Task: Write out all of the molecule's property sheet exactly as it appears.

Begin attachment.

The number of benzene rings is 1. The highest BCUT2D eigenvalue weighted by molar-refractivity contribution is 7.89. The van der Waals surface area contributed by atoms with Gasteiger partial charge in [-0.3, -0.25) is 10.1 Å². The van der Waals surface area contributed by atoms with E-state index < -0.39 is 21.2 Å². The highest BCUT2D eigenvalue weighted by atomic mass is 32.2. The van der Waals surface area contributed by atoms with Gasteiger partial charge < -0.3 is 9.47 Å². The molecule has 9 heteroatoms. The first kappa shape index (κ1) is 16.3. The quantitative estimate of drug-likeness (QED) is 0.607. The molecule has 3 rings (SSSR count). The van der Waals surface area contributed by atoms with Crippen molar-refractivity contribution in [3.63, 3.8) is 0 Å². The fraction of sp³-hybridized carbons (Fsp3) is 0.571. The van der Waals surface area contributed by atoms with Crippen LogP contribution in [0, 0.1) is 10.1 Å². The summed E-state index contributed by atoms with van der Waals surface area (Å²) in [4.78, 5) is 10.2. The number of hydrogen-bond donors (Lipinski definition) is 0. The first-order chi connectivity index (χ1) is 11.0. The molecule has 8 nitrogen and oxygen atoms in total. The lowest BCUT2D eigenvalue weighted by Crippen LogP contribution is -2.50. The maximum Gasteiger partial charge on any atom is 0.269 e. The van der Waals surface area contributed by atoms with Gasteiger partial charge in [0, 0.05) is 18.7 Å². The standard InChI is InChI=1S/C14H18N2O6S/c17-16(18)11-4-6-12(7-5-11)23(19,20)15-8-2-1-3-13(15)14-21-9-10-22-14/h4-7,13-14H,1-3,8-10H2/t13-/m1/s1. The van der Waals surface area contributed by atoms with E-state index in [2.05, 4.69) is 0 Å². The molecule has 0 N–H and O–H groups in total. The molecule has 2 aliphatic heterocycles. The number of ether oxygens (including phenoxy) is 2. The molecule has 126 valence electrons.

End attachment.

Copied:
The number of benzene rings is 1. The highest BCUT2D eigenvalue weighted by molar-refractivity contribution is 7.89. The van der Waals surface area contributed by atoms with Gasteiger partial charge in [-0.3, -0.25) is 10.1 Å². The van der Waals surface area contributed by atoms with E-state index < -0.39 is 21.2 Å². The highest BCUT2D eigenvalue weighted by atomic mass is 32.2. The van der Waals surface area contributed by atoms with Gasteiger partial charge < -0.3 is 9.47 Å². The molecule has 9 heteroatoms. The first kappa shape index (κ1) is 16.3. The quantitative estimate of drug-likeness (QED) is 0.607. The molecule has 3 rings (SSSR count). The van der Waals surface area contributed by atoms with Crippen molar-refractivity contribution in [3.63, 3.8) is 0 Å². The fraction of sp³-hybridized carbons (Fsp3) is 0.571. The van der Waals surface area contributed by atoms with Crippen LogP contribution in [0, 0.1) is 10.1 Å². The summed E-state index contributed by atoms with van der Waals surface area (Å²) in [4.78, 5) is 10.2. The number of hydrogen-bond donors (Lipinski definition) is 0. The first-order chi connectivity index (χ1) is 11.0. The molecule has 8 nitrogen and oxygen atoms in total. The lowest BCUT2D eigenvalue weighted by Crippen LogP contribution is -2.50. The maximum Gasteiger partial charge on any atom is 0.269 e. The van der Waals surface area contributed by atoms with Gasteiger partial charge in [0, 0.05) is 18.7 Å². The standard InChI is InChI=1S/C14H18N2O6S/c17-16(18)11-4-6-12(7-5-11)23(19,20)15-8-2-1-3-13(15)14-21-9-10-22-14/h4-7,13-14H,1-3,8-10H2/t13-/m1/s1. The van der Waals surface area contributed by atoms with E-state index in [2.05, 4.69) is 0 Å². The molecule has 0 N–H and O–H groups in total. The molecule has 2 aliphatic heterocycles. The number of ether oxygens (including phenoxy) is 2. The molecule has 126 valence electrons.